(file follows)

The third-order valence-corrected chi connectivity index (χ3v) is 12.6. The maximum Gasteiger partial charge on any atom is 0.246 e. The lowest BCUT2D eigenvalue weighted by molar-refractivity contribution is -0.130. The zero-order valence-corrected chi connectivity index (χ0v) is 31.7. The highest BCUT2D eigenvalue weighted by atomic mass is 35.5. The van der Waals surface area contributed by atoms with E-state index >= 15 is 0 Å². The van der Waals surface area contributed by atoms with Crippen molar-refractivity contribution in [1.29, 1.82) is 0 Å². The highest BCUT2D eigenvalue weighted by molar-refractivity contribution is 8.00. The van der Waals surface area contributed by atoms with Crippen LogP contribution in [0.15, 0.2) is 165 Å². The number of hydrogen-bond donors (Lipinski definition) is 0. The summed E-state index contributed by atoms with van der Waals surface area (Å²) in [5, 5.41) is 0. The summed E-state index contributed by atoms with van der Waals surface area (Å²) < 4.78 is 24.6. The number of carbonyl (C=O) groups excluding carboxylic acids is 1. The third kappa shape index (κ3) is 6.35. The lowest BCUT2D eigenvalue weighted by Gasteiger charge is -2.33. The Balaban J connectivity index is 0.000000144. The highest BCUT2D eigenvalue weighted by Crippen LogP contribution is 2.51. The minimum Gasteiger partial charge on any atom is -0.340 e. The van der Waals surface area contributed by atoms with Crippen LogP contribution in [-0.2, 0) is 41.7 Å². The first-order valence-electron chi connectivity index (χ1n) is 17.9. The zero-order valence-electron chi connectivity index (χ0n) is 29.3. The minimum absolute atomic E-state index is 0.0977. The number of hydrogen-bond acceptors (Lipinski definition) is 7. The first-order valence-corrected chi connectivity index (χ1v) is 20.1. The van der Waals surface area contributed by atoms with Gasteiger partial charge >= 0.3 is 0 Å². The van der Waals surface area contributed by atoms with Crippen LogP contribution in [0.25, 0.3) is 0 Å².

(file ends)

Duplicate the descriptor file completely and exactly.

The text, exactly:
The third-order valence-corrected chi connectivity index (χ3v) is 12.6. The maximum Gasteiger partial charge on any atom is 0.246 e. The lowest BCUT2D eigenvalue weighted by molar-refractivity contribution is -0.130. The zero-order valence-corrected chi connectivity index (χ0v) is 31.7. The highest BCUT2D eigenvalue weighted by atomic mass is 35.5. The van der Waals surface area contributed by atoms with E-state index >= 15 is 0 Å². The van der Waals surface area contributed by atoms with Crippen molar-refractivity contribution in [1.29, 1.82) is 0 Å². The highest BCUT2D eigenvalue weighted by molar-refractivity contribution is 8.00. The van der Waals surface area contributed by atoms with Crippen LogP contribution in [0.15, 0.2) is 165 Å². The number of hydrogen-bond donors (Lipinski definition) is 0. The summed E-state index contributed by atoms with van der Waals surface area (Å²) in [5, 5.41) is 0. The summed E-state index contributed by atoms with van der Waals surface area (Å²) < 4.78 is 24.6. The number of carbonyl (C=O) groups excluding carboxylic acids is 1. The third kappa shape index (κ3) is 6.35. The lowest BCUT2D eigenvalue weighted by Gasteiger charge is -2.33. The Balaban J connectivity index is 0.000000144. The highest BCUT2D eigenvalue weighted by Crippen LogP contribution is 2.51. The minimum Gasteiger partial charge on any atom is -0.340 e. The van der Waals surface area contributed by atoms with Crippen LogP contribution in [-0.2, 0) is 41.7 Å². The first-order valence-electron chi connectivity index (χ1n) is 17.9. The zero-order valence-electron chi connectivity index (χ0n) is 29.3. The minimum absolute atomic E-state index is 0.0977. The number of hydrogen-bond acceptors (Lipinski definition) is 7. The first-order valence-corrected chi connectivity index (χ1v) is 20.1. The van der Waals surface area contributed by atoms with Gasteiger partial charge >= 0.3 is 0 Å². The van der Waals surface area contributed by atoms with Crippen LogP contribution in [0.25, 0.3) is 0 Å².